Fibre optic connectors require more attention than traditional electrical connectors because they can more easily be damaged. Companies looking to invest in fibre optics should understand the role that cleaning plays in the application at hand, and learn the best methods of cleaning their particular connector. This can play a large role in decisions when fibre optics will be mated/unmated in rugged conditions.

Figure 1 shows the composition of a single-mode fibre (core, cladding, buffer). The light-carrying portion of the fibre (core) is generally specified by its mode field diameter (MFD) and has a diameter of approximately 9 μm. These fibres have a cladding diameter of 125 μm, while the protective buffer has a diameter of 250 μm. As illustrated, when compared to the entire surface of the fibre, the core or MFD is quite small. It is crucial that this surface of the fibre be kept clean and free of dirt, defects, scratches, etc.

Figure 1

Since the fibre contacts, or ferrules, in the connector make physical contact with one another within the connector’s alignment sleeve, any contamination or dirt on one of the ferrules can easily be transferred to the mating ferrule, further complicating the cleaning process. This also runs the risk of causing physical damage to the fibre’s end face.

Because the data is transmitted through the small 9 μm core of the single-mode optical fibre, a very small amount of dirt or residue may significantly increase the connector’s attenuation and weaken the signal. System installers, integrators and others just starting to work with fibre will soon realize that a single-mode fibre optic connector is much more sensitive to dust, dirt and other contaminants than standard electrical connectors or even multimode optical connectors (due to their much larger core diameter). And of course, the place where dirt, dust and contaminants enter the system is at the connector interfaces.

The proper inspection and cleaning of fibre end faces is critical to the performance and life of any fibre optic system. Failure to apply proper cleaning procedures each time a connector is mated can directly impact the quality of the system’s performance. Each time a fibre optic connector is mated, both the plug and receptacle must be cleaned and, when possible, inspected to ensure that nothing – not even a speck of dust – remains. Bulkhead connectors on transmission equipment and patch panels, for example, can easily be contaminated by dirt from the mating cable or patch cord connector. These recessed connectors, however, can be more challenging to clean and evaluate, since it may be necessary to clean the ferrule by accessing it through the alignment sleeve.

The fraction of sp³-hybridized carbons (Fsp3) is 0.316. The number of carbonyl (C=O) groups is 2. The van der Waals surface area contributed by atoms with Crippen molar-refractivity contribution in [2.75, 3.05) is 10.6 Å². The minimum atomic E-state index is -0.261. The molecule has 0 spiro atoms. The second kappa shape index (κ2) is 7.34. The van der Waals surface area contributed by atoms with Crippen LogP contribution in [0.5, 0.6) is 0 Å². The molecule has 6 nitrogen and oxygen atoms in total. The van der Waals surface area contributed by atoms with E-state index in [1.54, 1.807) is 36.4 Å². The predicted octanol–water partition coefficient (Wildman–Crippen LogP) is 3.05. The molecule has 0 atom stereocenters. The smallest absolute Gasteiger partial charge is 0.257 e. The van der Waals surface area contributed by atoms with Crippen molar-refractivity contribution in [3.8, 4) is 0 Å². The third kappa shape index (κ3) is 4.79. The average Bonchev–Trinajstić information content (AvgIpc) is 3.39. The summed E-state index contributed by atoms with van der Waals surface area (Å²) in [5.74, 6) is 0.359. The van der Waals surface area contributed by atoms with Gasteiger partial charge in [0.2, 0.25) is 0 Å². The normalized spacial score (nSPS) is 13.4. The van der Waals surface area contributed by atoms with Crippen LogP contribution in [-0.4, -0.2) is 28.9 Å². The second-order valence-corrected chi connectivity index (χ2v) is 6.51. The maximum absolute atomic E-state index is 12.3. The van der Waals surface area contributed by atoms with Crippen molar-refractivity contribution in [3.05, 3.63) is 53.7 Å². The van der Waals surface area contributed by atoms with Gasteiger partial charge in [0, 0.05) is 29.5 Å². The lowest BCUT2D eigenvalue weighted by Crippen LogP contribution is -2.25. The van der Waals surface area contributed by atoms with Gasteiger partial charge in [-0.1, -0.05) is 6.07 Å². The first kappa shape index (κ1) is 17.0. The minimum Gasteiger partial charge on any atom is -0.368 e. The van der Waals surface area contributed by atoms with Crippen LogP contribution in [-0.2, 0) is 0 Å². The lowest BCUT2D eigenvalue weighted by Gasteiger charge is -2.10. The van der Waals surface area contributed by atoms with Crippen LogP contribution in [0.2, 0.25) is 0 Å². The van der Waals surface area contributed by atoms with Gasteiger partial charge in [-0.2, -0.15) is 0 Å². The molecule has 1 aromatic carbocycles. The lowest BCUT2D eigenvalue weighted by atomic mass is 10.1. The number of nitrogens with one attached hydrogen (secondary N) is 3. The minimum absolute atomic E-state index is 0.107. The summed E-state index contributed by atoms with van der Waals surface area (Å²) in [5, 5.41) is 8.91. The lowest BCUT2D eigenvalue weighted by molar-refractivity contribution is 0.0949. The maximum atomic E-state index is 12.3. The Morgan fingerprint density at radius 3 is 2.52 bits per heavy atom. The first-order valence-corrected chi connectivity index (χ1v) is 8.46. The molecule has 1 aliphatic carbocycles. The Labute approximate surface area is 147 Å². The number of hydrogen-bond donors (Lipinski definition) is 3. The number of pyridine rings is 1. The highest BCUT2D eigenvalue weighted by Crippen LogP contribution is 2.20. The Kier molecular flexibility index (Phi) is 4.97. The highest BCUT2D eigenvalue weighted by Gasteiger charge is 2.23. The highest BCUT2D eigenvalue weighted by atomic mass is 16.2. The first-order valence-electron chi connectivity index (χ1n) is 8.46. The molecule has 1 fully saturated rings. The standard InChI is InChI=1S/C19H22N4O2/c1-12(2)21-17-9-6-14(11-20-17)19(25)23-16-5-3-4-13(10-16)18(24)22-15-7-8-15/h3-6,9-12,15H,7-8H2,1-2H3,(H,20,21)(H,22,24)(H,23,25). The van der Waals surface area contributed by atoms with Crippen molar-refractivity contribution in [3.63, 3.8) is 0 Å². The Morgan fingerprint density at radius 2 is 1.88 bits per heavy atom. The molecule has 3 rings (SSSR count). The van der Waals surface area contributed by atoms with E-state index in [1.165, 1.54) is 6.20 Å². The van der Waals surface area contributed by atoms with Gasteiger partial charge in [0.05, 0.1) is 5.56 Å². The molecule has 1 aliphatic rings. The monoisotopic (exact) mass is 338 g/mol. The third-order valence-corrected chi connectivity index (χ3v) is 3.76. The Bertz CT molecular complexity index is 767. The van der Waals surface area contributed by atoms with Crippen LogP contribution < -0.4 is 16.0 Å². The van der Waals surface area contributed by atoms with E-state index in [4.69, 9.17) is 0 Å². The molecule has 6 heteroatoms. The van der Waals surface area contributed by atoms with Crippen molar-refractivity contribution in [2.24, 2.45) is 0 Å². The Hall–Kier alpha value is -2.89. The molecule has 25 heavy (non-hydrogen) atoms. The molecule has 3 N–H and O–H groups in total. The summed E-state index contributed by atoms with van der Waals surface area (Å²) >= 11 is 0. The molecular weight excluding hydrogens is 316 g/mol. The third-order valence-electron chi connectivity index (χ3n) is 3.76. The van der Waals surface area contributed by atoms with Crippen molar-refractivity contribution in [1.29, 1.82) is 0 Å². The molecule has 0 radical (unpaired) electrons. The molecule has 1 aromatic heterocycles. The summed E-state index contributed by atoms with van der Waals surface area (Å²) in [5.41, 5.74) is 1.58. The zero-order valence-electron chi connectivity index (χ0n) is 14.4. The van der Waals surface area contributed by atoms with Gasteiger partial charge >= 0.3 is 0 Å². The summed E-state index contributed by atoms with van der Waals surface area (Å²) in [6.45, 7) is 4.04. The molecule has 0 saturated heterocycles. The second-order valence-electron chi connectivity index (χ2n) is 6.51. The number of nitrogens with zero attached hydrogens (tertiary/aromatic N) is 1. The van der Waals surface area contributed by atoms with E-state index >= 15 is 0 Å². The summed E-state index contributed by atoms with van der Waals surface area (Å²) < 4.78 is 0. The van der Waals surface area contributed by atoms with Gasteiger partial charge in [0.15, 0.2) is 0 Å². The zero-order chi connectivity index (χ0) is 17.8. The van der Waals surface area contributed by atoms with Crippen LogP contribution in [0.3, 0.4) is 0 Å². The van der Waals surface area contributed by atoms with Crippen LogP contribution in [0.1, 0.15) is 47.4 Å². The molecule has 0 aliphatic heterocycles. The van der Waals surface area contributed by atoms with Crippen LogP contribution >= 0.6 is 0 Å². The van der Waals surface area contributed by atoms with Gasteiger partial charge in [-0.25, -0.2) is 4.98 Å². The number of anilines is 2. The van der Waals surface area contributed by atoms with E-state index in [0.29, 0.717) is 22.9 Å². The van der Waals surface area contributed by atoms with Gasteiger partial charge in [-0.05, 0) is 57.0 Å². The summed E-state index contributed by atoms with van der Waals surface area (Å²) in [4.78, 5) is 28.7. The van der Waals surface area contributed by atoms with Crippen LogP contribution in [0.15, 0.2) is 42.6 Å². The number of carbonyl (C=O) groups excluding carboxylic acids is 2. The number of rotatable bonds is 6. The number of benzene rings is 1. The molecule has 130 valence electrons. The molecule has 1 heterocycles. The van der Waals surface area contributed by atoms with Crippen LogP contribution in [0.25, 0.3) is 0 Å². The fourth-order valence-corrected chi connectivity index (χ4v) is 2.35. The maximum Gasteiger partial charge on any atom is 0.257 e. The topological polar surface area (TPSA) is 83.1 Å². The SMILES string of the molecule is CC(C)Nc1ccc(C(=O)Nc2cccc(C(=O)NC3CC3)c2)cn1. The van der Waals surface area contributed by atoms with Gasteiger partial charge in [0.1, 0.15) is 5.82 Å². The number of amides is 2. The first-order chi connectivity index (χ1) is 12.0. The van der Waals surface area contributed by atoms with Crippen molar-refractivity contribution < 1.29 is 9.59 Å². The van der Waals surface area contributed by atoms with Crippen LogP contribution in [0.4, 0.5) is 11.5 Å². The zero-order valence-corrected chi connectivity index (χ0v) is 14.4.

The replacement cost in terms of time and money for one of these multi-contact connectors can be quite substantial and may result in expensive system down-time. Since these multi-contact connectors are difficult if not impossible to be repaired in the field, it would be necessary to replace the cable.

Safety First

It is good practice to follow the following safety recommendations when working with and inspecting fibres:

  • When a power meter is available, it is recommended that the output power from each fibre be checked to ensure that there is no light present.
  • Whenever possible, use a video scope for eye protection and improved visual monitoring to inspect fibre connector end faces.
  • If you are using a handheld optical magnifier to inspect fibre connectors, ensure that it has an internal filter and a magnification of at least 200x for proper viewing of the fibre end surface.
  • In addition, wear safety glasses and make sure that the cable is disconnected at both ends, or that the card or pluggable receiver is removed from the chassis.

It is important to take these precautions in the field, no matter which connectors you are using. Since many fibres carry bi-directional signals, it is imperative to ensure that both ends of the fibre are disconnected from the transmission equipment.

Field & Maintenance Cleaning

Most companies that install fibre optics on a regular basis have their own set of installation and cleaning instructions. They all have one thing in common: multiple steps that require the installer to clean, inspect and test both the plug and receptacle, with instructions to go from one cleaning method to another if (when) the first and second approaches do not work. Generally, connector manufacturers will publish guidelines for cleaning their connectors and may recommend specific cleaning and ferrule inspection tools to ensure that they are cleaned properly with minimal risk of damage.